Dickens was convicted in the March 12, 1994,
murder of 50-year-old Francis Allen Carter, a schoolteacher from
Clayton, N.M. Carter was visiting with the owner of Mockingbird
Jewelry and Pawn Shop when Dickens entered to rob the store and
ordered Carter and the owner to the floor. Carter was shot twice
while the owner ran out the back door and alerted police.
Chicken Dickens never had much of a life. But
the peak, such as it was, probably came when he met Dallas J.
Moore, an ex-con whose air of small-time danger and depravity
suggested a rural-route Charles Manson.
Mr. Moore operated out of a shabby trailer on
the scuffed outskirts of Amarillo. He and his wife, who displayed
tattoos on her gums, slept on a dirty mattress on the floor. When
he needed to finance his cocaine habit, prosecutors said, he sold
drugs to children.
Fourteen-year-old Justin Wiley Dickens took one
look and thought: My hero.
"He was a drug-dealing tattoo
artist who used LSD. I just wanted to be like him," Mr. Dickens
remembered. "I was like his dog, you know. Dallas accepted me. He
Acceptance assumed supreme importance to a
teenager who hardly stood 5 feet tall, whose father had
disappeared and whose absentee mother nurtured her son by teaching
him to shoplift.
The dealer and the kid enjoyed some fun times,
at least until Mr. Dickens – striving to repay a debt to his
criminal mentor – shot a beloved high school teacher between the
eyes. After that, Mr. Moore was free to move on to other states
and additional felonies.
Mr. Dickens went to prison under a death
His age at the time of the murder – 17 –
ultimately placed him among the 73 condemned men hoping for what
amounts to a mass commutation from the U.S. Supreme Court.
Today, justices will hear arguments on the
constitutionality of capital punishment for crimes committed under
the age of 18.
But for that, Mr. Dickens' 10-year-old case
would long ago have faded from attention, just another West Texas
armed robbery with a bloody and tragic ending. At best, it
provided an unnecessary lesson in the stupidity of combining drugs,
guns, fear, bad influences and deadly ineptitude.
It also bore the saddest of ironies: He killed
the man he should have met.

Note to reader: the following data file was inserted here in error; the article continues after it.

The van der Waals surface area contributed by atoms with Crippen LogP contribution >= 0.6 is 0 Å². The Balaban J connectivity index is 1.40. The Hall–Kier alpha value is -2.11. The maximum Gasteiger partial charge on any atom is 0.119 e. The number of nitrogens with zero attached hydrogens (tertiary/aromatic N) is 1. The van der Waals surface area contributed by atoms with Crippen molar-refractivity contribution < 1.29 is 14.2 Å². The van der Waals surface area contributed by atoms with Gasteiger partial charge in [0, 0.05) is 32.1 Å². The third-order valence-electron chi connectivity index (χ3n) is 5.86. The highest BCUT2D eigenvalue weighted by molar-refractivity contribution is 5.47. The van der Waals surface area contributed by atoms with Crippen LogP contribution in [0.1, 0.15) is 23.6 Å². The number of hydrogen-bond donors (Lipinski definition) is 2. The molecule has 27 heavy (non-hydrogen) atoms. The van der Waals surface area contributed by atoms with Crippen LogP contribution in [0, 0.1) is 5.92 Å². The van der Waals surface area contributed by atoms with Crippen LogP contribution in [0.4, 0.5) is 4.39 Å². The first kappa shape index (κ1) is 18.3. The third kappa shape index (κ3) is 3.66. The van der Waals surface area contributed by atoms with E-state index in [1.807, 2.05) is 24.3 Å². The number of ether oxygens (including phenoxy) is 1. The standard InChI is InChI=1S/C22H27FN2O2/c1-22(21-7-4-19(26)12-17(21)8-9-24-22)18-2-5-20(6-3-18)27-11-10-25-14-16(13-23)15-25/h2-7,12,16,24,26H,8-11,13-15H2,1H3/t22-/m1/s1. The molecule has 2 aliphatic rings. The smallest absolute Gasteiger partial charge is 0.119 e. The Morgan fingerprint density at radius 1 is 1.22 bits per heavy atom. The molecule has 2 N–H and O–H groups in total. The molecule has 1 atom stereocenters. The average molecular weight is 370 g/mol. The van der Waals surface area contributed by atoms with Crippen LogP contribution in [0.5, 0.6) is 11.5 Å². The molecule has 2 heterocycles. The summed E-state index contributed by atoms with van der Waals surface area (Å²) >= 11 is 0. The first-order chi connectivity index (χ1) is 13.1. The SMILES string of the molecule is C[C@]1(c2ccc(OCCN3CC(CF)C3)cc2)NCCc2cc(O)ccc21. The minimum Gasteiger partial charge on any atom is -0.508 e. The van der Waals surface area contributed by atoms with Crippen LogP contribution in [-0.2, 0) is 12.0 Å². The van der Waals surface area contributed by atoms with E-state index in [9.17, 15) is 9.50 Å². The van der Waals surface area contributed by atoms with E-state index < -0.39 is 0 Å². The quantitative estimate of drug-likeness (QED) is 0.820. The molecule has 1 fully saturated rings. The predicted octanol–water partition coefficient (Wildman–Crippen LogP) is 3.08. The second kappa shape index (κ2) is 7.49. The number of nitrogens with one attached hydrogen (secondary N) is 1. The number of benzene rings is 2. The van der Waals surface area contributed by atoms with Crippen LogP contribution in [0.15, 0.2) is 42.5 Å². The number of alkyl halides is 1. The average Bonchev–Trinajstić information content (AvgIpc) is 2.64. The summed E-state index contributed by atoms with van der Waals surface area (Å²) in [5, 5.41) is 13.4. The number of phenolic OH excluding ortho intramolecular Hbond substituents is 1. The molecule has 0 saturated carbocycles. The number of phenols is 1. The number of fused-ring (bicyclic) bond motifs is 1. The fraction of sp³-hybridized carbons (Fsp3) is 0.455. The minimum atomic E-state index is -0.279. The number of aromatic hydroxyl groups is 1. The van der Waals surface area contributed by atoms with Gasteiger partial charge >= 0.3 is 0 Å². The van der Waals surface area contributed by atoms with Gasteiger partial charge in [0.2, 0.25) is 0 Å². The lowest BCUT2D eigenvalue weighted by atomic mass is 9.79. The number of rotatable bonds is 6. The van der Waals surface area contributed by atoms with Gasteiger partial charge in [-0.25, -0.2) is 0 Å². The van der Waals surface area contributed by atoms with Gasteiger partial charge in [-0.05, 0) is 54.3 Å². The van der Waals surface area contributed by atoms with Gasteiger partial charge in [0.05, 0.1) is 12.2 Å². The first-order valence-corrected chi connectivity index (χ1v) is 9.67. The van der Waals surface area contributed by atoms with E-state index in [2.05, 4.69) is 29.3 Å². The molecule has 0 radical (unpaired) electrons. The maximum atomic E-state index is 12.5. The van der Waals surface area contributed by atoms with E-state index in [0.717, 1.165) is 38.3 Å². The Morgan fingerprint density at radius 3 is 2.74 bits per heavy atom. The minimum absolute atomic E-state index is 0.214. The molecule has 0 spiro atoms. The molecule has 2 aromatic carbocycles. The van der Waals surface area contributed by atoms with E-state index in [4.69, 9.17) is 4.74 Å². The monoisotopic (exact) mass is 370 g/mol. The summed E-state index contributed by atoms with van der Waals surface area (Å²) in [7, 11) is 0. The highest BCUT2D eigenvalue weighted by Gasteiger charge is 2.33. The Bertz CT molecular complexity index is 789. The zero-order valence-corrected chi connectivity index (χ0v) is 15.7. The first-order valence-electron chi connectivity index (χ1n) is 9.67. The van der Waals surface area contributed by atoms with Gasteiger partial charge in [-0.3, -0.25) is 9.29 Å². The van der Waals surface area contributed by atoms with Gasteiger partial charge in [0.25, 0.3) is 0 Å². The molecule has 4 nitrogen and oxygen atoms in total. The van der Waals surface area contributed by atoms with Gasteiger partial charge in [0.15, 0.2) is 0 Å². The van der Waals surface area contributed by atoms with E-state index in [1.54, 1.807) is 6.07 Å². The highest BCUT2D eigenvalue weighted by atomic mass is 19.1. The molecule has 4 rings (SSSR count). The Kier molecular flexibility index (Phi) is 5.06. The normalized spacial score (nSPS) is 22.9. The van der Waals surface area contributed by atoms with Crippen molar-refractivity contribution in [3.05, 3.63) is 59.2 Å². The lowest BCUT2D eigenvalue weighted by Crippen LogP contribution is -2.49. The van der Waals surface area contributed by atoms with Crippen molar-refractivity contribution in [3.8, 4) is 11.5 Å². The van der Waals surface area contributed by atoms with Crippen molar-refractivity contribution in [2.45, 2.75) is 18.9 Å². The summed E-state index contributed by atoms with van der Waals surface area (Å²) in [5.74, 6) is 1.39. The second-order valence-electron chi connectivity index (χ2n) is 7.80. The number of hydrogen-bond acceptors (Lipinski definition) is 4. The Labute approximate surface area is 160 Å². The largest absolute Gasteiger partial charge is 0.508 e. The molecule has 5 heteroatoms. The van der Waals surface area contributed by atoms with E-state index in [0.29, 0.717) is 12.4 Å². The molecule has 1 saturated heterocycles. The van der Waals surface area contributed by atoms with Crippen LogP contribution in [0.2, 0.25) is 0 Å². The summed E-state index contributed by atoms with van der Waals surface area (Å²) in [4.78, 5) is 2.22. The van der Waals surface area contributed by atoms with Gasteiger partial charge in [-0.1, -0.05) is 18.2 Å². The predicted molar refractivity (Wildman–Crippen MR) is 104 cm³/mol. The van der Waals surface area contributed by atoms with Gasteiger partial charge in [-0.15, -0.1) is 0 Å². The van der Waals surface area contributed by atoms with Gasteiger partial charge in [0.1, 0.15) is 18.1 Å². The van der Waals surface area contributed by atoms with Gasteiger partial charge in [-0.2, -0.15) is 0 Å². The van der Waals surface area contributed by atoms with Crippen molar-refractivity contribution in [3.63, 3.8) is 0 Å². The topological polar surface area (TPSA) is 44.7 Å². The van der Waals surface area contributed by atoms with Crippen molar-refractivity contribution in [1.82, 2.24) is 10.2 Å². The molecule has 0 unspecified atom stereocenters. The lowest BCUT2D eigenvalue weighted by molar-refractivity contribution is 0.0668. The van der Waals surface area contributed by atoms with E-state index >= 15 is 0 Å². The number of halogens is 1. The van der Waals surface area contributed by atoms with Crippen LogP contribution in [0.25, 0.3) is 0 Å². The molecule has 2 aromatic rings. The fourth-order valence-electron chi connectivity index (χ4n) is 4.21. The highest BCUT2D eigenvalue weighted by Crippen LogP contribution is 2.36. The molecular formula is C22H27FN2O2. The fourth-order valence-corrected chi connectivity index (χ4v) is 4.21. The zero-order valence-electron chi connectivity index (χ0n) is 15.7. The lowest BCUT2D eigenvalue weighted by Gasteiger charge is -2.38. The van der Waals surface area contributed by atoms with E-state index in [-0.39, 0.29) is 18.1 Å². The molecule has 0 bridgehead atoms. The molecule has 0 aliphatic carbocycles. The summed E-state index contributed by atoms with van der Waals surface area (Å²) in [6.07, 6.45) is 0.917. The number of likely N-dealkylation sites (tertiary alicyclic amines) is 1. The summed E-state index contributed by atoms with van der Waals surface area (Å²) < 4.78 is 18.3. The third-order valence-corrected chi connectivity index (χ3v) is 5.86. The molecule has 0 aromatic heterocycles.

If only Chicken Dickens had come under the wing
of the inspirational teacher instead of the trailer-park crime
boss, there might well be one less ill-fated loser in prison today.
But that would require the sort of good fortune and youthful
application that never attached to Mr. Dickens.
He is 28 now and has spent the last third of
his life locked up. His hairline has begun to recede, revealing
the image of a hooded executioner inked on his right temple.
"I wasn't a bad person," he said in a recent
prison interview. "You may not believe that."
Many don't, including the man who prosecuted
him, Randall County District Attorney James Farren: "Justin Wiley
Dickens would kill you and your family if you were between him and
something he wanted."
Destined to offend?
Instead of inherent malevolence,
however, Mr. Dickens' defense attorney saw a pre-ordained doom.
"This kid," Amarillo lawyer Rus Bailey said, "never
stood a chance from the day he was born."
The trouble started even before that.
His mother, Vicky Raelene James, decided early
in her pregnancy that she didn't want to have a second child. "I
used methamphetamine to try to abort," she testified at his 1995
Released in June from prison for robbery, Mrs.
James initially agreed to be interviewed about her son, only to
change her mind. Later she agreed again, but changed her mind once
"I don't blame her," Mr. Dickens said of his
mother's effect on his fate. "She was a good mom when she wasn't
high. But she had her own addictions."
Mainly they were heroin and cocaine. She was
arrested a dozen times or more; her children were in and out of
foster homes. When her son was 10, she tried to commit suicide by
slashing her wrists with a broken mirror.
A childhood memory from Mr. Dickens: "Me and my
mom started shooting dope [cocaine]. My mom, she would run the
streets, shoplifting from stores. She'd steal leather jackets,
watches, Monistat, anything. I was basically a decoy. I'd walk
around the store and be a distraction."
The paternal side of the family had problems as
well. Mr. Dickens' father didn't hang around long, but a
stepfather, Geary James, took over.
He could be a doting dad, trial testimony
showed, except when he was a doping deadbeat. Once, as Mr. James
sat reading a story to young Justin and his sister, members of the
Mexican Mafia dropped by to deliver a death threat related to
money owed for marijuana sales.
When he was in sixth grade, Mr. Dickens said,
"I walked in on my stepdad shooting up in the garage."
(Mr. James is currently serving a prison
sentence on drug charges. Earlier this year mother, stepfather and
son were all in prison at the same time, though in different
By the time he was 14, Mr. Dickens said, he was
living on his own. He got the nickname "Chicken," he said, because
of his short stature and bantam personality. He huffed gasoline
and used LSD. His theft of marijuana from a motorcycle gang earned
him a pistol-whipping.
Then he met Mr. Moore, who at age 32 was fresh
off a 10-year stretch for first-degree robbery in Missouri.
"He was like a cult figure, an icon," Mr.
Dickens recalled. "Me and Dallas became tight."
Mr. Moore gave his new protege a gratis tattoo
on his torso – a depiction of a skull wearing a derby decorated
with a swastika. When Mr. Moore married his longtime girlfriend,
they took Mr. Dickens along on the honeymoon in the bridal suite
of an Amarillo motel.
A fraternal bond
"He seemed like the big brother